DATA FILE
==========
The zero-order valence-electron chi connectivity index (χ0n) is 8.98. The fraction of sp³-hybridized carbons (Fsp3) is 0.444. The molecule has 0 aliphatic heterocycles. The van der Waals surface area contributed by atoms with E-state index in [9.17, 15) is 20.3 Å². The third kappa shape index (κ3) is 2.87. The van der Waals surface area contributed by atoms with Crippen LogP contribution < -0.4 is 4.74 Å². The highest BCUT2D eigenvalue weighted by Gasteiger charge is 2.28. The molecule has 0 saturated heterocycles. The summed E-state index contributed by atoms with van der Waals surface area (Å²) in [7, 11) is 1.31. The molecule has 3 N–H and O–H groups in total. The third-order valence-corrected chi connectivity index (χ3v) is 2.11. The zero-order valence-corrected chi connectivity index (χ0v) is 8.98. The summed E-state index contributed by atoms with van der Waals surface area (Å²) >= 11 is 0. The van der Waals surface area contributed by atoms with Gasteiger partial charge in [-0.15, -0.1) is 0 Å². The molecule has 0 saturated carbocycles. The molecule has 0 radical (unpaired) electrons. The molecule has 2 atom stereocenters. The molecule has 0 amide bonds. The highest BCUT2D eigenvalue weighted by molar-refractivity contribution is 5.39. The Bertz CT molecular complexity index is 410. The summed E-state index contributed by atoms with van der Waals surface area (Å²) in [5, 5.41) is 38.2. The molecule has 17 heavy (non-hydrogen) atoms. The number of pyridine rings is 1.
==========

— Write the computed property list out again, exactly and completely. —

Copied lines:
The zero-order valence-electron chi connectivity index (χ0n) is 8.98. The fraction of sp³-hybridized carbons (Fsp3) is 0.444. The molecule has 0 aliphatic heterocycles. The van der Waals surface area contributed by atoms with E-state index in [9.17, 15) is 20.3 Å². The third kappa shape index (κ3) is 2.87. The van der Waals surface area contributed by atoms with Crippen LogP contribution < -0.4 is 4.74 Å². The highest BCUT2D eigenvalue weighted by Gasteiger charge is 2.28. The molecule has 0 saturated heterocycles. The summed E-state index contributed by atoms with van der Waals surface area (Å²) in [7, 11) is 1.31. The molecule has 3 N–H and O–H groups in total. The third-order valence-corrected chi connectivity index (χ3v) is 2.11. The zero-order valence-corrected chi connectivity index (χ0v) is 8.98. The summed E-state index contributed by atoms with van der Waals surface area (Å²) >= 11 is 0. The van der Waals surface area contributed by atoms with Gasteiger partial charge in [-0.15, -0.1) is 0 Å². The molecule has 0 saturated carbocycles. The molecule has 0 radical (unpaired) electrons. The molecule has 2 atom stereocenters. The molecule has 0 amide bonds. The highest BCUT2D eigenvalue weighted by molar-refractivity contribution is 5.39. The Bertz CT molecular complexity index is 410. The summed E-state index contributed by atoms with van der Waals surface area (Å²) in [5, 5.41) is 38.2. The molecule has 17 heavy (non-hydrogen) atoms. The number of pyridine rings is 1.